Ricerche: three, 2013
Single Channel HD Video (Colour, Sound) 38 minutes
Commissioned for the 55th Biennale di Venezia in 2013, this work is an interview with 35 students at Mount Holyoke College in Massachusetts.
An all-women’s college, Mount Holyoke faced decades of declining enrolment from US born women and made a commitment, in the 1960s to heavily recruit international women. In the last decade, Mount Holyoke, as with many of these gender-segregated institutions, faced the increasing necessity to accommodate students who decide (after enrolment) to change their gender from female to male. On this level, and indeed less explicit ones, the population attending Mount Holyoke exists on a much wider gender spectrum than the description “all women’s college“ can hold clear.
In ‘Ricerche: three’ the 35 interviewees gather in one location, discussing gender normativity, religion, marriage, sex and queerness. In the last 12 minutes of the piece, the group erupts into a heated debate about transnational feminisms and the legacies of US imperialisms.
Ricerche: one, 2019
Two Channel HD Video (Colour, Sound) 28 minutes
This video diptych is Hayes’ most recent addition to the series. Structurally, it begins the same way ‘Comizi d’amore’ does, as Hayes gathers groups of children to ask the question: “Where do babies come from?”
Shot over one week in Provincetown, Massachusetts, all of the participants in Hayes’ video are the children of queer or gender nonconforming parents. The work is composed of interviews with two age groups: 5-8 year olds and young adults. Similar to those in Pasolini’s interviews, the young children on screen produce delightfully fragmented answers that mix imagination, fantasy, and words they repeat from things adults have said to them.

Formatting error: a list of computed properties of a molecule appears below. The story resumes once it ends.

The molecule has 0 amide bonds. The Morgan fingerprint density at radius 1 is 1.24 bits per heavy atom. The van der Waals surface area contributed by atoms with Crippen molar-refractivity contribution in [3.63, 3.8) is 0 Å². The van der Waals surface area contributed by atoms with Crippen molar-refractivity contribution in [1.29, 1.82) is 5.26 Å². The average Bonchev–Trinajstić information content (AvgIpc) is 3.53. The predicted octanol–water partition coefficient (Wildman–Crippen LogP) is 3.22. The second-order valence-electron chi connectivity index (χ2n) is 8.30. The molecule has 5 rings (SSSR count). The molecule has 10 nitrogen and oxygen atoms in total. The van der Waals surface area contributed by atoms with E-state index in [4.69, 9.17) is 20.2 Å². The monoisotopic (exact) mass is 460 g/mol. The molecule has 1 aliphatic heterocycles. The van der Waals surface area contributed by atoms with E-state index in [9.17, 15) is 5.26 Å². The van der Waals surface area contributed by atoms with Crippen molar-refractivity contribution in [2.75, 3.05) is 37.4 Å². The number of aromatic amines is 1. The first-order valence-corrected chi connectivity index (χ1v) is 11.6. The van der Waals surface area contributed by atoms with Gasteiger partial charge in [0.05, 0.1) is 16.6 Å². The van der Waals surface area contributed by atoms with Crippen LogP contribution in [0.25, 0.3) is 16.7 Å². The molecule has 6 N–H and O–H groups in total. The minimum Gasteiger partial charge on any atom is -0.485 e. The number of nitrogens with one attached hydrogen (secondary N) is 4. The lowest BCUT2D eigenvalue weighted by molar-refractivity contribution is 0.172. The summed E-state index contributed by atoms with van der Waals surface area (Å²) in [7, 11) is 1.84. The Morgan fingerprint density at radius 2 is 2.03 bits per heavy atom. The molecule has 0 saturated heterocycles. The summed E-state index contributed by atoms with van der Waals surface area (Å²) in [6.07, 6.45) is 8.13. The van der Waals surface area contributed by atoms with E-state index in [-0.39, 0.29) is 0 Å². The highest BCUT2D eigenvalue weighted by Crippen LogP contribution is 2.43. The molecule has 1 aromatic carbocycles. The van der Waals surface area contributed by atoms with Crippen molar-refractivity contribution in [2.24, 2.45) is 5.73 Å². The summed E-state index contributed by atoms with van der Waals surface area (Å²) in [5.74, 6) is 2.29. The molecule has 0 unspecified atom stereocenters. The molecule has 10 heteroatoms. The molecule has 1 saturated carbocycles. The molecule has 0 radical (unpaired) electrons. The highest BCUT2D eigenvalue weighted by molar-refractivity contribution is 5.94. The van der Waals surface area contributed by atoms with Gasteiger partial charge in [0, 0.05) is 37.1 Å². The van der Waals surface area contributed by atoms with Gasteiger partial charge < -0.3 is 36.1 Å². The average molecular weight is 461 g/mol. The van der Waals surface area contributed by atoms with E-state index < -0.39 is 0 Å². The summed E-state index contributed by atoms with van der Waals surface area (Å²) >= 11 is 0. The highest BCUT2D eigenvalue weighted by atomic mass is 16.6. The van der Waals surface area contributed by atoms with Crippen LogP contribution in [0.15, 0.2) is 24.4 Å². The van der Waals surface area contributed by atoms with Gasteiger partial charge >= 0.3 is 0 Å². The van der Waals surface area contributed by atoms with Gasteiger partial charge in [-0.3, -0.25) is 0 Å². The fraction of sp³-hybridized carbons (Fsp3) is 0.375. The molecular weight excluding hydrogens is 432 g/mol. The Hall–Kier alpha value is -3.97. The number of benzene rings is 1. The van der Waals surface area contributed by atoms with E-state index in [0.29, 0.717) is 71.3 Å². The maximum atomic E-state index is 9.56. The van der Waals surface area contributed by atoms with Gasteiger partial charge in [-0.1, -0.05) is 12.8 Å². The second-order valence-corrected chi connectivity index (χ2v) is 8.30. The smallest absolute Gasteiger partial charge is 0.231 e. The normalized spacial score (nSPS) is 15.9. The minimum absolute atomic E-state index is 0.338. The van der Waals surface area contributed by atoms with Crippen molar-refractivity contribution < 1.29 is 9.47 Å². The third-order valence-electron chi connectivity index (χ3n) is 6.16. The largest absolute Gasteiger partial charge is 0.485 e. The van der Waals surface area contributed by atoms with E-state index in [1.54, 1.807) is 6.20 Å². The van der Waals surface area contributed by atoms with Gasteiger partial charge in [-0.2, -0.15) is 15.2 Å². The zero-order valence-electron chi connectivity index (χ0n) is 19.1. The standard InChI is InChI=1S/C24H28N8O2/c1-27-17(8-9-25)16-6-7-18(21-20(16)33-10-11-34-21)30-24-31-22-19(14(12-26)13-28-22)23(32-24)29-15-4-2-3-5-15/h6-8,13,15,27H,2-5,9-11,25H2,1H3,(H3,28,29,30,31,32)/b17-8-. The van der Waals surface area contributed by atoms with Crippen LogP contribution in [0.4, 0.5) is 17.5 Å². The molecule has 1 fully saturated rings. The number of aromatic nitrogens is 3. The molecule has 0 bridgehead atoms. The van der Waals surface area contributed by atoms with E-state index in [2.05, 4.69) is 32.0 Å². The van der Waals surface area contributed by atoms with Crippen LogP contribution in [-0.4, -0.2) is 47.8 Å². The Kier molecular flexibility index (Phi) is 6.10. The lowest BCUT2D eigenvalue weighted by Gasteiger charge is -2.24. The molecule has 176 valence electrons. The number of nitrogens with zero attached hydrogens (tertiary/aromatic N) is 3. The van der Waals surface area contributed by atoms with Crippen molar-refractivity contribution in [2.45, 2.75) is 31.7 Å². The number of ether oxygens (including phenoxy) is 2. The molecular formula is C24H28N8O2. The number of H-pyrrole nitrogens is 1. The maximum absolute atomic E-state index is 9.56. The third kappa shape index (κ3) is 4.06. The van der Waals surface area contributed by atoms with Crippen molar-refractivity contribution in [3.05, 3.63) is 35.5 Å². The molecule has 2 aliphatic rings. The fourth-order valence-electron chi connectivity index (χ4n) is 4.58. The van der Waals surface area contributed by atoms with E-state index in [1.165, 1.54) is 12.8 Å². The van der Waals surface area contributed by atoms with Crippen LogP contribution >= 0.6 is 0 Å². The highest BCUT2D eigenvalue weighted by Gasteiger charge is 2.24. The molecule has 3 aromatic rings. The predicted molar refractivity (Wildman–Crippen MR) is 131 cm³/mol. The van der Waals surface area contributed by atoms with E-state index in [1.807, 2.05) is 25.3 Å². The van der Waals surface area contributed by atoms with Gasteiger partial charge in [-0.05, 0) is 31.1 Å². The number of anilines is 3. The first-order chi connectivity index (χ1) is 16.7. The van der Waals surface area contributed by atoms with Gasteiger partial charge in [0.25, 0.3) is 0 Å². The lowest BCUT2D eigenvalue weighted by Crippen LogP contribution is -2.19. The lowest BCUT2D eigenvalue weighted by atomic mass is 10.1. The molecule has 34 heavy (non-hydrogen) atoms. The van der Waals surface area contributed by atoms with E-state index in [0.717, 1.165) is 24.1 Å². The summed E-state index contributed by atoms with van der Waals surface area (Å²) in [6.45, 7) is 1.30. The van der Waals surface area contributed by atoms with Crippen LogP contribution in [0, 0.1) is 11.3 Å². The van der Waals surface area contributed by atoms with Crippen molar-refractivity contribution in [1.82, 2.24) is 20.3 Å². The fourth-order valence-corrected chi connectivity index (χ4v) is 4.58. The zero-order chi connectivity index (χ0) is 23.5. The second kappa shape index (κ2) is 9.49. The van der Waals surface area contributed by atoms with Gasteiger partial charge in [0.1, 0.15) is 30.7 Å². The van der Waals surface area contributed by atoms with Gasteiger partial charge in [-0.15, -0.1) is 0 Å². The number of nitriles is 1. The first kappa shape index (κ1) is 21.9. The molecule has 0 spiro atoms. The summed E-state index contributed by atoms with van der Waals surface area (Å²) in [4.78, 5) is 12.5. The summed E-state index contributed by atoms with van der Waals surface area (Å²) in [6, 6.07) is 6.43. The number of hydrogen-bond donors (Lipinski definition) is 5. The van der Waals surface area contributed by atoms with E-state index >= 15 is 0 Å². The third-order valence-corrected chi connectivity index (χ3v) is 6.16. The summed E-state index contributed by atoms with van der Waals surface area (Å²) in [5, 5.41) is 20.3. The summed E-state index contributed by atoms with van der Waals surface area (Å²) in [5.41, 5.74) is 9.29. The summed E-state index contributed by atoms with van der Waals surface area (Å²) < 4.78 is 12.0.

The young adults on the opposite screen, are deeply experienced with the narrative of their families and their births, most of them having had to account for their families repeatedly over the two and three decades of their lives. These interviews share detailed perspectives on their complex family histories and their position and role in the quickly evolving political and juridical landscape for queer people, and by extension queer child rearing, in the United States.
Come out!, 2019
Acrylic paint and newspaper on textile
110 x 154,5 cm
43.3 x 60.83 “
Hayes’ most recent work in the exhibition is ‘Come out!’. Facing the wall, this protest banner is hung back to front to inverse its slogan, which bleeds through the fabric. Scraps of a layer of newspaper – presumably used as a drop cloth – are stuck to the paint on what is now the front of the banner. Collected during the week of 15 June 2019, snippets of still recent news items can be made out, creating a fragmented snapshot of our current cultural moment.
'Come Out!' was a magazine published by The Gay Liberation Front. GLF, a multi-issue radical political liberation movement, existed from 1969-1973, coalescing in the aftermath of the Stonewall Uprising. The GLF often used the magazine as a recruitment tool, and something like a megaphone and a protest banner.
Sharon Hayes is one of the most influential politically and socially committed artists working in the United States. She has been the subject of retrospectives at the Whitney Museum of American Art, New York; Museo Nacional Centro de Arte Reina Sofía, Madrid; and currently at Moderna Museet, Stockholm (on view until 11 August 2019). Hayes’ work is part of the public collections of Tate, London; Museum of Modern Art, New York; Solomon R. Guggenheim Museum, New York; Whitney Museum of American Art, New York; Dallas Museum of Art; San Francisco Museum of Modern Art; Kunstmuseum St. Gallen; Museum of Modern Art Warsaw, Warsaw; among many others.
Sharon Hayes lives and works in Philadelphia, where she holds the position of Associate Professor of Fine Arts at the University of Pennsylvania.